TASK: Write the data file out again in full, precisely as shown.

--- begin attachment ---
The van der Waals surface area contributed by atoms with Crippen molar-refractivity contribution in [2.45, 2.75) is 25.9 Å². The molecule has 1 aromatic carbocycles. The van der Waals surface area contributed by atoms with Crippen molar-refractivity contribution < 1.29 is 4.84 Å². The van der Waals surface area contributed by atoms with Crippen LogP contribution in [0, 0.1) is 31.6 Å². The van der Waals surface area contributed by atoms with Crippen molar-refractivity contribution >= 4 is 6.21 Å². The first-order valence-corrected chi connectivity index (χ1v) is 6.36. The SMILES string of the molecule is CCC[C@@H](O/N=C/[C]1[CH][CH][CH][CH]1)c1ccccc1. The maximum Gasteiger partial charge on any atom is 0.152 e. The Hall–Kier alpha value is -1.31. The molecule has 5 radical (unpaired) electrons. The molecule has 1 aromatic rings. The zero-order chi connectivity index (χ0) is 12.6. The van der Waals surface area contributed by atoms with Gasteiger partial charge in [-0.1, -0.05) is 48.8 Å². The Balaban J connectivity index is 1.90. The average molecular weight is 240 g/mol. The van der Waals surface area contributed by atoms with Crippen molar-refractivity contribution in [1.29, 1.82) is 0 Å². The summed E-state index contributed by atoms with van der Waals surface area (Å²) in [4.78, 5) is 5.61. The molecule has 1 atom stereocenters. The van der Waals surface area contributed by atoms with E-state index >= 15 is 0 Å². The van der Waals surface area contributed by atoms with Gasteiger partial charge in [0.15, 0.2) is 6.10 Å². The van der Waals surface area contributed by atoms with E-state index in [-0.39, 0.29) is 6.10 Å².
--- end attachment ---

The van der Waals surface area contributed by atoms with Crippen molar-refractivity contribution in [2.45, 2.75) is 25.9 Å². The molecule has 1 aromatic carbocycles. The van der Waals surface area contributed by atoms with Crippen molar-refractivity contribution < 1.29 is 4.84 Å². The van der Waals surface area contributed by atoms with Crippen LogP contribution in [0, 0.1) is 31.6 Å². The van der Waals surface area contributed by atoms with Crippen molar-refractivity contribution >= 4 is 6.21 Å². The first-order valence-corrected chi connectivity index (χ1v) is 6.36. The SMILES string of the molecule is CCC[C@@H](O/N=C/[C]1[CH][CH][CH][CH]1)c1ccccc1. The maximum Gasteiger partial charge on any atom is 0.152 e. The Hall–Kier alpha value is -1.31. The molecule has 5 radical (unpaired) electrons. The molecule has 1 aromatic rings. The zero-order chi connectivity index (χ0) is 12.6. The van der Waals surface area contributed by atoms with Gasteiger partial charge in [-0.1, -0.05) is 48.8 Å². The Balaban J connectivity index is 1.90. The average molecular weight is 240 g/mol. The van der Waals surface area contributed by atoms with Crippen molar-refractivity contribution in [1.29, 1.82) is 0 Å². The summed E-state index contributed by atoms with van der Waals surface area (Å²) in [4.78, 5) is 5.61. The molecule has 1 atom stereocenters. The van der Waals surface area contributed by atoms with E-state index >= 15 is 0 Å². The van der Waals surface area contributed by atoms with Gasteiger partial charge in [0.15, 0.2) is 6.10 Å². The van der Waals surface area contributed by atoms with E-state index in [-0.39, 0.29) is 6.10 Å².